Painful conditions of the shoulder are a common musculoskeletal complaint. Shoulder problems range from a mild ache or sharp pain when performing certain activities or can be an excruciating, ongoing suffering with use of the shoulder or even at rest. This article will discuss the different types of shoulder conditions and possible solutions through chiropractic treatment. Shoulder conditions are the third leading musculoskeletal problem for which patients complain. Two thirds of adults experience shoulder pain at some time in their life. The most common age to experience pain of the shoulder is middle-age (40-65 years). Chronic shoulder pain (discomfort lasting more than three months) is particularly prevalent.
The shoulder is a complex joint. Along with the thumb and hip it is one of only three joints in the human body that moves in every direction. It has a number of muscles and tendons associated with it. Three bones; the scapula/wing bone, the humerous/upper arm and the clavicle/collarbone makeup the bony part of the joint. There is a bursa found in the shoulder which keeps structures from rubbing against each other. There is a fibrous capsule that surrounds and contains all the structures of the joint and produces a lubricating fluid aiding with movement of the joint. So, we can see that many architectural items are involved in the anatomy of the joint.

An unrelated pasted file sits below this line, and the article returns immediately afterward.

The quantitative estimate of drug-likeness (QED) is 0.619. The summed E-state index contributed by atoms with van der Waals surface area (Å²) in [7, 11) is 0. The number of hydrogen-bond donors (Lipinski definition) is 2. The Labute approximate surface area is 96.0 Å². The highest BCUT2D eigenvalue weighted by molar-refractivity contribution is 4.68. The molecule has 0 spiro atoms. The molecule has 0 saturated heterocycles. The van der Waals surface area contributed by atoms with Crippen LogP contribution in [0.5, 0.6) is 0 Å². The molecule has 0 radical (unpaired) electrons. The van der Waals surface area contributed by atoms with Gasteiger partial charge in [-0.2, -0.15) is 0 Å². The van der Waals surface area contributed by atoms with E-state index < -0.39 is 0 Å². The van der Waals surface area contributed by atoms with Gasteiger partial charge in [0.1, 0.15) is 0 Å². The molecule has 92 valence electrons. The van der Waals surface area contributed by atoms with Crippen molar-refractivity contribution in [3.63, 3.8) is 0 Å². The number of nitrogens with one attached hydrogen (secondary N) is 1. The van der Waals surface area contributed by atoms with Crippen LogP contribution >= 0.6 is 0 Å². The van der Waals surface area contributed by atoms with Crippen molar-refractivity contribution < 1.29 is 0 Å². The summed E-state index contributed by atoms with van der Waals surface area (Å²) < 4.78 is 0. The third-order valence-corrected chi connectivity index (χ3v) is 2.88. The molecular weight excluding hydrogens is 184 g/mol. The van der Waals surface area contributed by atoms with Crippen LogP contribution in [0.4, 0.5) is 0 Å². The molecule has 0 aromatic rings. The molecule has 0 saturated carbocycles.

If there is a misalignment or improper movement of the bones of the cervical spine it can affect the nerves controlling the shoulder. So, in addition to treating whatever is wrong with the shoulder I also correct the coexisting problem with the neck with chiropractic treatment. Chiropractors are doctors specializing in care of the spine by using chiropractic adjustments to help correct the cause of the problem. The majority of the time this type of treatment is successful in helping in managing various shoulder conditions.
Another very important aspect of the shoulder is that it is associated with our neck which is also called the cervical spine. There are nerves which exit openings between the bones of the cervical spine that go to the shoulder and give messages to various shoulder muscles to help the joint move properly and freely.
Frequently I see a patient who has gone to another doctor who has examined the patient for a shoulder problem. The patient gets treated by taking medication or having an injection into the shoulder but the pain continues. As a chiropractor my training is to not only look at the shoulder but also evaluate the association between the cervical spine and the shoulder joint.
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